Purchasing real-estate, pros and cons
If you are looking specifically at purchasing a secondary home, there may be a disadvantage. You would need to compare the rent that you would need to pay to the corporation and its resulting taxes it would need to pay on the income earned compared to what the tax implications would be if you personally held the property.

Here again is where you need to speak with your tax specialist to determine if the costs and implications of moving the property or properties to a corporation when you already own them may outweigh the benefits.

If you are purchasing properties for the purpose of flipping them, the tax implications regarding the profits will be better in the corporation rather than personally. In this instance, your company could be taxed as low as 9-15%.

Another disadvantage is that it may be harder for the corporation to get financing. Depending on the financial institution, they may charge a higher interest rate for the corporation or require the directors to personally guarantee the loan.

In B.C. and real-estate hubs like Vancouver specifically, the mortgage lender may require that the company be registered in BC and may still ask for a personal guarantee from the principal of the corporation.

Again, each case is different especially and it can become more complex if you are looking at purchasing a second property out of Canada. Different countries have different tax laws and you will need to ensure you understand them before purchasing a property. Always check with your accounting professional to ensure you know the implications before you purchase.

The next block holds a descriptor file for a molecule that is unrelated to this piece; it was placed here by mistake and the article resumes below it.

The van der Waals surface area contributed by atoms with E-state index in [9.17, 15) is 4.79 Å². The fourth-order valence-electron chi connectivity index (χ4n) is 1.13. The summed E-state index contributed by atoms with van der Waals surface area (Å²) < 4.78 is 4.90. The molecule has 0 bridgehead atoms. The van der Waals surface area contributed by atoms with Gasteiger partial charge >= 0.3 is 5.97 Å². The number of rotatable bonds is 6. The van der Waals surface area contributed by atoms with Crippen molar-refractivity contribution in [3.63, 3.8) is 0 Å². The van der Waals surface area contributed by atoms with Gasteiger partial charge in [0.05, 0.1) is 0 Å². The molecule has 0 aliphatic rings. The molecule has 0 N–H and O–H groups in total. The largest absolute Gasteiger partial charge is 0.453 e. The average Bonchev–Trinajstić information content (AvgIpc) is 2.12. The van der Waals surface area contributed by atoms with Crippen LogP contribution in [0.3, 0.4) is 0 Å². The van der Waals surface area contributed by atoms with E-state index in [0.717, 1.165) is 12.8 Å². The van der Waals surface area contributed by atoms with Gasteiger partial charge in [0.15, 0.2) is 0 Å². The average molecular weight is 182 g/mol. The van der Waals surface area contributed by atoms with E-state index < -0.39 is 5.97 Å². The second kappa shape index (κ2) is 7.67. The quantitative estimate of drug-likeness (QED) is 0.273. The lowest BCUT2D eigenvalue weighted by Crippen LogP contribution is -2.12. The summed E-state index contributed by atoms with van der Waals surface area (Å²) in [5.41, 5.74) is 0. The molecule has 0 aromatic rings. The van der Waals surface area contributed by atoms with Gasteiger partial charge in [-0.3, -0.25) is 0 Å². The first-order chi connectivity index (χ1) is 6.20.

A corporation may choose to purchase real estate, not for the benefit of personal use but for the benefit of the corporation. This could include purchasing the real estate that your company is operating out of, or any other properties that it wants for investment purposes.

If a company is a Canadian Controlled Private Corporation (CCPC), there can be benefits. For example, there is a capital gains deduction when corporate shares are sold or there can be increased number of deductions at tax time.
As well, some additional benefits of corporate owned real estate include profit, as the property appreciates, tax benefits due to expenses and cash flow if you decide to rent out your property.